Towards a Convention for the Safeguarding of Intangible Cultural HeritageParis – Whether on land, underwater, cultural or natural, mobile or immobile, humanity’s tangible heritage is safeguarded, in times of peace as in times of war, by four international conventions adopted by UNESCO’s Member States in 1954, 1970, 1972 and 2001. However, in just about every part of the world another very important element of peoples’ cultural legacy, their intangible heritage - for example, oral traditions, customs, music, dance, rituals, festivities and traditional medicine – runs a risk of disappearing unless appropriate safeguard measures are taken.
To remedy this problem, UNESCO’s Member States, during the 31st Session of their General Conference in November 2001, decided that “this question should be regulated by means of an international convention” and invited the Director-General “to submit to it at its 32nd session a report on the situation calling for standard-setting and on the possible scope of such standard-setting, together with a preliminary draft international convention.” In so doing, they acknowledged the need to bring international legal protection to forms of culture that are fragile by nature and which are today particularly exposed to the effects of globalization, environmental degradation, and also inevitable evolution in people’s lifestyles. From February 24 to March 1, governmental experts from 100 countries will meet at UNESCO to study a preliminary draft.
UNESCO Director-General Koïchiro Matsuura believes that “this is an urgent task because threats weighing on intangible heritage are immense. In many parts of the world, a great number of these expressions have either entirely disappeared or are on the verge of extinction due to the processes of globalization and the impact of new mass cultures. Unfortunately, intangible heritage is in this way becoming ever more marginalized, although it is the mainstay of the identity of all peoples. […] And the speed of changes in the contemporary world makes me fear that unless we act rapidly, diversity, one of the world’s essential and vital treasures, might be lost forever more,” Mr Matsuura explains.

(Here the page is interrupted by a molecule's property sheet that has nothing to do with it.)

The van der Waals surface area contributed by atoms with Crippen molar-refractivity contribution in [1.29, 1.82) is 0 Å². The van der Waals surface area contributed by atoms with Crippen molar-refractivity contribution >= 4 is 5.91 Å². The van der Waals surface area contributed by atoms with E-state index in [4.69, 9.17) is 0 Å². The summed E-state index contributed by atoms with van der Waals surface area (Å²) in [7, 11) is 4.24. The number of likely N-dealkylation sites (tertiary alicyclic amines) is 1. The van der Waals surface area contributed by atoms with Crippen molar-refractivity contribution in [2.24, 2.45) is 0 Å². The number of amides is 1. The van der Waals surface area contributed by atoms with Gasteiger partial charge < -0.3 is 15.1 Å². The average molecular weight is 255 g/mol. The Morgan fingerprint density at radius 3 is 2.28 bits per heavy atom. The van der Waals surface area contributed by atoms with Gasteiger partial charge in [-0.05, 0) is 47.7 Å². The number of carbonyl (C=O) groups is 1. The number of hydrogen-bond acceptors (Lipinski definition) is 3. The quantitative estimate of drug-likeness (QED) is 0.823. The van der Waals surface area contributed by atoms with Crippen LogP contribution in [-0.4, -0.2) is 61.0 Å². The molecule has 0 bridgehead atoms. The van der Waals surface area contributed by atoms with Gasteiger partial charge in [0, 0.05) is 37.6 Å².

Safeguarding intangible cultural heritage is a complex process because it involves a variety of actors, foremost among them the populations who give them life. But UNESCO believes that governments also have a major role to play by identifying, with the help of experts, creators and the populations concerned, the cultural forms and expressions that are especially important for a community and which may be of universal value. To ensure that such safeguards are effective, the Organization proposes the creation of local and national management bodies, educational programmes and legal initiatives alongside international mechanisms for technical and financial cooperation. All these measures, as well as the identification, recording and documentation of practices and expressions of humanity’s intangible heritage are the principal objectives of the planned convention.